Timing was Everything
And to beat the clock, Acee and Mitch’s friends and family rallied
PHOTOGRAPHY Craig Wolfrom
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They knew a lot of things, right off the bat. Given their farming lifestyles, a Western wedding was never a doubt. Acee’s father was a widely-known and loved Dutch-oven chef who had catered many a wedding and provided smoked turkeys for holidays, so the food was in place. She’d helped her father cater a wedding at the Judd family’s Grove Creek Ranch in Picabo and knew that their friend’s home would be the perfect spot.
The couple decided on an August wedding to take advantage of the beautiful Idaho summer evenings. The bride found her dress at Margene’s Bridal in Boise, “the first one, and one I could ride my horse in,” she says.
Tuxes were ordered from Tuxedos Now in Twin Falls, Craig Wolfrom for photos and 120 long-stemmed white roses en route from Ecuador.
Although things were falling into place, there was one variable that no one saw, or wanted to see coming. Everyone knew Acee’s dad was being treated for throat cancer, but the optimism was abundant and the excitement of the pending event was distracting. So when the couple learned in June that his cancer had carried through to his liver and was terminal, the date was moved up to July 12, leaving only four weeks to get ready.
“He wanted to be in the best possible health for the day,” says the newlywed, who has since buried her father.
“The journey was very personal,” Mitch says. “Various friends and family pitched in. The collaboration of our friends made our day so special.”
Dad and friends prepared a feast of local roasted pig and buffalo and local vegetables for dinner. There were hanging flower baskets draped with lights, horses tied to adjacent trees, and homemade book and quilt squares made for the guests to sign, all created by friends and family.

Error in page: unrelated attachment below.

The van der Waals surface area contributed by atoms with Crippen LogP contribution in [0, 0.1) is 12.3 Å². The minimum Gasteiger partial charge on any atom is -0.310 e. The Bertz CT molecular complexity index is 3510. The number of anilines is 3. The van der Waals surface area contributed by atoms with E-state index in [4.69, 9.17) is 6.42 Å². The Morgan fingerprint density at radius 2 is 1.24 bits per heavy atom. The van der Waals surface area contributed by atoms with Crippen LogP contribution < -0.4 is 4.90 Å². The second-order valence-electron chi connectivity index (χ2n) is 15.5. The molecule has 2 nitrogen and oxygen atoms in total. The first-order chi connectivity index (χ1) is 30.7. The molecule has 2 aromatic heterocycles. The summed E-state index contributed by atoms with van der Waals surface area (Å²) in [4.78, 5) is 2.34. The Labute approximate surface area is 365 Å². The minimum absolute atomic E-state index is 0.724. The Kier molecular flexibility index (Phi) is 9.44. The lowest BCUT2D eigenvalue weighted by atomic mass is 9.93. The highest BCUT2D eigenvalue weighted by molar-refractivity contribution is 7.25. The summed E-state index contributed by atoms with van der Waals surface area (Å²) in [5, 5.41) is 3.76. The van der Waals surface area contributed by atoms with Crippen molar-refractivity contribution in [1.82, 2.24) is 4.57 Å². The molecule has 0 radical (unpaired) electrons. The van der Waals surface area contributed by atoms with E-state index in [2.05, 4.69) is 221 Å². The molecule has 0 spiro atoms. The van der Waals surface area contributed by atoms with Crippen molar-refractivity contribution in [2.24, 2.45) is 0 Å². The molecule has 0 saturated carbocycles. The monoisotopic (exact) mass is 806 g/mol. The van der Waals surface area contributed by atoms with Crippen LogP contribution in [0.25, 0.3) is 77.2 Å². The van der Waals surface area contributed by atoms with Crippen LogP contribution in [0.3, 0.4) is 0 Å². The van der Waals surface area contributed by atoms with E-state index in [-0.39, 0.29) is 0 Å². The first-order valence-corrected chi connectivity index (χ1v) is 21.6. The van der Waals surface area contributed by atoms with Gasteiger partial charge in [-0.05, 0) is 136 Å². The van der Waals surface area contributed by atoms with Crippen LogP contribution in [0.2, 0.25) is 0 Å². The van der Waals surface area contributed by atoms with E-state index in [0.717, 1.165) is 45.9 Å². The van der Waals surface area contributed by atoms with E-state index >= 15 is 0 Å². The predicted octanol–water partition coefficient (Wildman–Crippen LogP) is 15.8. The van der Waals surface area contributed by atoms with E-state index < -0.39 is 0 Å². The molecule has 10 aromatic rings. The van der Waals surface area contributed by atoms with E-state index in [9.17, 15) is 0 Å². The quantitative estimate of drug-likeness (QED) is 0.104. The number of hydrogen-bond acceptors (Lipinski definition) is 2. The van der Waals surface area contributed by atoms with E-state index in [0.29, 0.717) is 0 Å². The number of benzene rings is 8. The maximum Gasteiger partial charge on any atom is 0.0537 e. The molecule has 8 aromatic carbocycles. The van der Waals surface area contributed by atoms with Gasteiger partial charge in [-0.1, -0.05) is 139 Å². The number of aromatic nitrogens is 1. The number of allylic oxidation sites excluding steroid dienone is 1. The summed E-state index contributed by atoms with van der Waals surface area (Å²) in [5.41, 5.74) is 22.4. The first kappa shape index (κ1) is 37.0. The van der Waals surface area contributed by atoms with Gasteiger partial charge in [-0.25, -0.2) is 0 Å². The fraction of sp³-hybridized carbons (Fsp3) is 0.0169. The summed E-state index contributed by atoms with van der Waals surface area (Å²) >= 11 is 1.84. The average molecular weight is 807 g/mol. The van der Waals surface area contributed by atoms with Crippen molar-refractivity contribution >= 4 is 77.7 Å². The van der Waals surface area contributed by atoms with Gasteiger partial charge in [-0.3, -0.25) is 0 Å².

All the table centerpieces were wildflower arrangements done by The Ketchum Flower Company. About 50 large pots of flowers were all planted from seed and small flower starts in April by Mitch and Acee’s moms who “mothered” them into bountiful flower baskets by July 12th.
The roses, which arrived with thorns in the dead heat of summer, were sequestered at a local grocery store’s beer cooler where friends gathered to shape them into boutonnieres and bouquets.
Their three grandmas served as flower girls. “They were so excited and proud that they nearly pranced down the aisle to huge applause,” Acee laughs.
“The event was truly a celebration. It was a celebration of a new life, that which was just beginning for Mitch and I, and at the same time it was a celebration of a life well lived, that of my father. The wedding was so personal, full of emotional happiness and sadness. There were more than 200 guests, all close family friends, and we were so honored to have each and every one there, not only for Mitch and I, but for my dad as well.
“My father, with his warm heart, kindness and talent, left very big shoes for us to fill. We are continuing with the Dutch-oven catering and free-range holiday turkey business and hope to meet along the way all those who knew and loved him.”
Managing Editor Jennifer Liebrum believes love and timing are always a challenge well worth the struggle.